This festering of the thorn does not afflict us all, because it does not happen to all of us to see visions; but many servants of God are made to feel their weakness in another way, by an oppressive sense of responsibility. Brethren, I speak to you as unto wise men, who will not: misunderstand me. I hope you will always feel your responsibility before God; but do not carry the feeling: too far. We may feel our responsibility so deeply that we may become unable to sustain it; it may cripple our joy, and make slaves of us. Do not take art exaggerated view of what the Lord expects of you. He will not blame you for not doing that which is beyond your mental power or physical strength. You are required to be faithful, but you are not bound to be successful. You are to teach, but you cannot compel people to learn. You are to make things plain, but you cannot give carnal men an understanding of spiritual things. We are not the Father, nor the Savior, nor the Comforter of the Church. We cannot take the responsibility of the universe upon our shoulders. While vexing ourselves with fancied obligations, we may overlook our real burdens. I could sit down, and meditate, until I felt the responsibility of the whole South of London upon my back, and this would render me unable to look after my own church. What is the practical result of making yourself, as one man, responsible for the work of twenty men? Will you do any more? Will you do it any better? I saw a horse, this morning, which was pulling at a threehorse load. How he tugged! How he strained himself! I thought to myself, “There is a good horse being ruined. His master ought to take off part of his load, or else put more horses to pull with him.” Does our Lord and Master treat us in this fashion? No; we overload ourselves. We get tugging away as if the salvation of the world depended upon our straining ourselves to death. Now, I do not want you to get away from feeling a due measure of responsibility; but then you are not God, and you do not stand in God’s place; you are not the rulers of providence, and you have not been elected sole managers of the covenant of grace; therefore do not act as if you were.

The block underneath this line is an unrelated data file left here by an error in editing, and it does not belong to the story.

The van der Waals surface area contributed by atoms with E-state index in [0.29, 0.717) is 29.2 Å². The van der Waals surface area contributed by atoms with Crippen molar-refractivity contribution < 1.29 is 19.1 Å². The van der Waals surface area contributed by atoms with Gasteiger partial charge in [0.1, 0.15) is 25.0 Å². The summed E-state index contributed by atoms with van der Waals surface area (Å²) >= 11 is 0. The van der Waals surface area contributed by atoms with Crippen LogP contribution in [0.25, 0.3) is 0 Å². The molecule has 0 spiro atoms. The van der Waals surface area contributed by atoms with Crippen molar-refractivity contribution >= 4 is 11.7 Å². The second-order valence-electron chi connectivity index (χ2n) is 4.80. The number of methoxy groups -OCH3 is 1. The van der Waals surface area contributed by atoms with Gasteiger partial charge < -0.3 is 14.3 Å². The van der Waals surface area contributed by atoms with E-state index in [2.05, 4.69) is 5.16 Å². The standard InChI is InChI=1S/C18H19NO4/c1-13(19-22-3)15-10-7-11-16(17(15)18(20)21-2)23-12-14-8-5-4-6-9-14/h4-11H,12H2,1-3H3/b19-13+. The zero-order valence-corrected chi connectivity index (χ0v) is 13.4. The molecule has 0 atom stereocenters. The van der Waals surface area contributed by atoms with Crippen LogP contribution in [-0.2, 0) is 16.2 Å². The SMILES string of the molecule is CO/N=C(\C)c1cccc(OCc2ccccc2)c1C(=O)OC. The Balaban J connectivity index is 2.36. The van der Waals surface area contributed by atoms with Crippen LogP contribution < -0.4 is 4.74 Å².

But, dear brethren, having said this much by way of caveat, lest I should lead any of you to despair, let me now ask, Have we any of us fully felt the measure of our responsibility? If there be one such here, let him speak; but I shall not believe him. We have not done what we should have done, what we could have done, nor what we ought to have done, nor what we will yet do in God’s strength. Perhaps we have worked up to the full of what was expected of us in quantity; but how about the quality? It may be we have attended quite enough meetings, and delivered quite enough sermons; but then, has this been done in an apostolic spirit, and night and day with tears have we warned men, and pleaded with them as in the sight of God?
Our responsibilities, when they are thoroughly felt, crush us, and then are we weak indeed; but this weakness is the road to strength. “When I am weak, then am I strong.”
And do we not often feel weak in the sense of utter unfitness for being ministers at all by reason of our own sinfulness? Paul said of his calling to the ministry, “Woe is unto me, if I preach not the gospel!” We can say that, too; yet, sometimes, we feel as if we would speak no more for Christ, and we should sink into silence were it not that His Word is as a fire in our bones:, and we cannot refrain. Then we think we will go away into the far West, and in some log cabin teach a few children the way of salvation, for we do not feel fit for anything higher. Our shortcomings and our failures stare us out of countenance, and then are we painfully weak; but this also is the highway to strength: “When I am weak, then am I strong.”
Sometimes we grow depressed and weak because our sphere of labor seems specially difficult. This is not the time to dilate upon the peculiar trials of cur pastorates. Ministers in London could tell a tale that would astonish you, for they see things which are their burden day and night. As for our country brethren, what some of: them have had to put up with!
They cannot move the deacons and the church at all, perhaps the deacons wish to move them; they cannot get at the people, and though they preach their hearts out, they preach to empty pews. If we could only put certain men into the positions which their brethren faithfully occupy under great discouragement, they would know themselves better, and leave off boasting, and instead of finding fault, they would wonder that so much has been accomplished under such circumstances. By that way also we become strong; when God makes us feel that our work is impossible to us without His aid, then are we driven to His strength.
Some of you are quite alone as to the helpful fellowship of kindred spirits.
This is a trying deprivation, and may well depress you. Beside this, many of you are poor. and you hardly know how to support your families. As I listened to the prayer of the brother who led our devotions just now, and remembered what he is suffering, and how he has actually worked in the harvest-fields, with working-men, so that he might earn his bread, and preach the gospel, I felt that I could rejoice in him. Still, I know that poverty often makes a man feel sadly weak; when his children are without shoes, and the wife’s dress is nearly worn-out, and he knows not where any more are to come from, his heart sinks within him.